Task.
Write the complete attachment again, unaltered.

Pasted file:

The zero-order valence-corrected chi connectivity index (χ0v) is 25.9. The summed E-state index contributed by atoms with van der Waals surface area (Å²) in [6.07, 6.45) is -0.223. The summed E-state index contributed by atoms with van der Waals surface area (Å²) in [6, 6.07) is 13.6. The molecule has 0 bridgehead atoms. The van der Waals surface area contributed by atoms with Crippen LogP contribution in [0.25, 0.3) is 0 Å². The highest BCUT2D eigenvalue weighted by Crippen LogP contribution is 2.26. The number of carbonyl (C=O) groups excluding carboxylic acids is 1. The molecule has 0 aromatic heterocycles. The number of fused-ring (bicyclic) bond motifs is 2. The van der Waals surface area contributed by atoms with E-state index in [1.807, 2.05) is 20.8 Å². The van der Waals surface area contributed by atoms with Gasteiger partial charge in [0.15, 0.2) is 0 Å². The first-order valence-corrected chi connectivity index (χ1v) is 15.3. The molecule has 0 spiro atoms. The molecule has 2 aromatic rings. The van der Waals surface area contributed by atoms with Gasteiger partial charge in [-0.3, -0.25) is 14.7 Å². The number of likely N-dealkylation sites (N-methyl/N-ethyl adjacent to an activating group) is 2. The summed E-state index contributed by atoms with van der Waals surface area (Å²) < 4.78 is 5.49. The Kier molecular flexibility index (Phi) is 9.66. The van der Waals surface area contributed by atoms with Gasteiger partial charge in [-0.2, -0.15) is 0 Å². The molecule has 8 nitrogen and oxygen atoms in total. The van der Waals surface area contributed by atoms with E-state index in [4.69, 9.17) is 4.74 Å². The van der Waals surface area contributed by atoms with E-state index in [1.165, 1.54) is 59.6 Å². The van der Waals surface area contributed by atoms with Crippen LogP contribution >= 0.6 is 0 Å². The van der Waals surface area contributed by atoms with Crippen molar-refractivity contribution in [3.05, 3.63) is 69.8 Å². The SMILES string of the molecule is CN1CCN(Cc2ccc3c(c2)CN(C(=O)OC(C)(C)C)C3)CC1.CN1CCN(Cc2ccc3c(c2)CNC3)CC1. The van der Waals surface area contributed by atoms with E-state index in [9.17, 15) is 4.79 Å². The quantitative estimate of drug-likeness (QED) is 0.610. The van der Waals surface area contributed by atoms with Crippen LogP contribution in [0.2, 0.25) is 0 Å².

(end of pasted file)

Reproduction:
The zero-order valence-corrected chi connectivity index (χ0v) is 25.9. The summed E-state index contributed by atoms with van der Waals surface area (Å²) in [6.07, 6.45) is -0.223. The summed E-state index contributed by atoms with van der Waals surface area (Å²) in [6, 6.07) is 13.6. The molecule has 0 bridgehead atoms. The van der Waals surface area contributed by atoms with Crippen LogP contribution in [0.25, 0.3) is 0 Å². The highest BCUT2D eigenvalue weighted by Crippen LogP contribution is 2.26. The number of carbonyl (C=O) groups excluding carboxylic acids is 1. The molecule has 0 aromatic heterocycles. The number of fused-ring (bicyclic) bond motifs is 2. The van der Waals surface area contributed by atoms with E-state index in [1.807, 2.05) is 20.8 Å². The van der Waals surface area contributed by atoms with Gasteiger partial charge in [0.15, 0.2) is 0 Å². The first-order valence-corrected chi connectivity index (χ1v) is 15.3. The molecule has 0 spiro atoms. The molecule has 2 aromatic rings. The van der Waals surface area contributed by atoms with Gasteiger partial charge in [-0.3, -0.25) is 14.7 Å². The number of likely N-dealkylation sites (N-methyl/N-ethyl adjacent to an activating group) is 2. The summed E-state index contributed by atoms with van der Waals surface area (Å²) < 4.78 is 5.49. The Kier molecular flexibility index (Phi) is 9.66. The van der Waals surface area contributed by atoms with Gasteiger partial charge in [-0.2, -0.15) is 0 Å². The molecule has 8 nitrogen and oxygen atoms in total. The van der Waals surface area contributed by atoms with E-state index in [4.69, 9.17) is 4.74 Å². The van der Waals surface area contributed by atoms with E-state index in [1.165, 1.54) is 59.6 Å². The van der Waals surface area contributed by atoms with Crippen LogP contribution >= 0.6 is 0 Å². The van der Waals surface area contributed by atoms with Crippen molar-refractivity contribution in [3.05, 3.63) is 69.8 Å². The SMILES string of the molecule is CN1CCN(Cc2ccc3c(c2)CN(C(=O)OC(C)(C)C)C3)CC1.CN1CCN(Cc2ccc3c(c2)CNC3)CC1. The van der Waals surface area contributed by atoms with E-state index in [9.17, 15) is 4.79 Å². The quantitative estimate of drug-likeness (QED) is 0.610. The van der Waals surface area contributed by atoms with Crippen LogP contribution in [0.2, 0.25) is 0 Å².